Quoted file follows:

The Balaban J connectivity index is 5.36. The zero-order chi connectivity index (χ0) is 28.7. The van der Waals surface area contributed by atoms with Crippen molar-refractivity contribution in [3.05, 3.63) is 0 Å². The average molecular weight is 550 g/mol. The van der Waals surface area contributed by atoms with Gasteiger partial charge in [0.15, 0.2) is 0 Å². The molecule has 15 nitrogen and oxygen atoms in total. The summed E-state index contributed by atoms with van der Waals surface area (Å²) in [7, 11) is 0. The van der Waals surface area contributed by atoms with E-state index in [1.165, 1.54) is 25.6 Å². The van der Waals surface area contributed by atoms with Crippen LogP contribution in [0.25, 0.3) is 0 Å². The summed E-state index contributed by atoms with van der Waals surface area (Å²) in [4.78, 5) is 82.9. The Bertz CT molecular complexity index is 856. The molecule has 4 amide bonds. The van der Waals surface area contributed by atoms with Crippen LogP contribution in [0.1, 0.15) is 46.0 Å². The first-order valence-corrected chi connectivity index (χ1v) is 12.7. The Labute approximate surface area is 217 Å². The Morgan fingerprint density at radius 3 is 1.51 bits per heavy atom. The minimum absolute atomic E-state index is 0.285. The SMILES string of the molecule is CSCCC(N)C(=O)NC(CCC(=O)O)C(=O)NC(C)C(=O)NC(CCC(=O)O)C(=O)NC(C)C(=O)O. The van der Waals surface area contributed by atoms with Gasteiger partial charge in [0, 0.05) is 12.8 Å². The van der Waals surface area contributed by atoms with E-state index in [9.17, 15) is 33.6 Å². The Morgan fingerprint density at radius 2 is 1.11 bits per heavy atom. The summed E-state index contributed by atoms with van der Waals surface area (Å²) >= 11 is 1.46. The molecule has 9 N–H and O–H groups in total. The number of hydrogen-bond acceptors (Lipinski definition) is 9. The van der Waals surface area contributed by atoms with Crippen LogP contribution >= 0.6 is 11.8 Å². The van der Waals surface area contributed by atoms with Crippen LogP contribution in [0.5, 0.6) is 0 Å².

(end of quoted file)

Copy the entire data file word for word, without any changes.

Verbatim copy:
The Balaban J connectivity index is 5.36. The zero-order chi connectivity index (χ0) is 28.7. The van der Waals surface area contributed by atoms with Crippen molar-refractivity contribution in [3.05, 3.63) is 0 Å². The average molecular weight is 550 g/mol. The van der Waals surface area contributed by atoms with Gasteiger partial charge in [0.15, 0.2) is 0 Å². The molecule has 15 nitrogen and oxygen atoms in total. The summed E-state index contributed by atoms with van der Waals surface area (Å²) in [7, 11) is 0. The van der Waals surface area contributed by atoms with E-state index in [1.165, 1.54) is 25.6 Å². The van der Waals surface area contributed by atoms with Crippen LogP contribution in [0.25, 0.3) is 0 Å². The summed E-state index contributed by atoms with van der Waals surface area (Å²) in [4.78, 5) is 82.9. The Bertz CT molecular complexity index is 856. The molecule has 4 amide bonds. The van der Waals surface area contributed by atoms with Crippen LogP contribution in [0.1, 0.15) is 46.0 Å². The first-order valence-corrected chi connectivity index (χ1v) is 12.7. The Labute approximate surface area is 217 Å². The Morgan fingerprint density at radius 3 is 1.51 bits per heavy atom. The minimum absolute atomic E-state index is 0.285. The SMILES string of the molecule is CSCCC(N)C(=O)NC(CCC(=O)O)C(=O)NC(C)C(=O)NC(CCC(=O)O)C(=O)NC(C)C(=O)O. The van der Waals surface area contributed by atoms with Gasteiger partial charge in [0, 0.05) is 12.8 Å². The van der Waals surface area contributed by atoms with E-state index in [9.17, 15) is 33.6 Å². The Morgan fingerprint density at radius 2 is 1.11 bits per heavy atom. The summed E-state index contributed by atoms with van der Waals surface area (Å²) >= 11 is 1.46. The molecule has 9 N–H and O–H groups in total. The number of hydrogen-bond acceptors (Lipinski definition) is 9. The van der Waals surface area contributed by atoms with Crippen LogP contribution >= 0.6 is 11.8 Å². The van der Waals surface area contributed by atoms with Crippen LogP contribution in [0.5, 0.6) is 0 Å².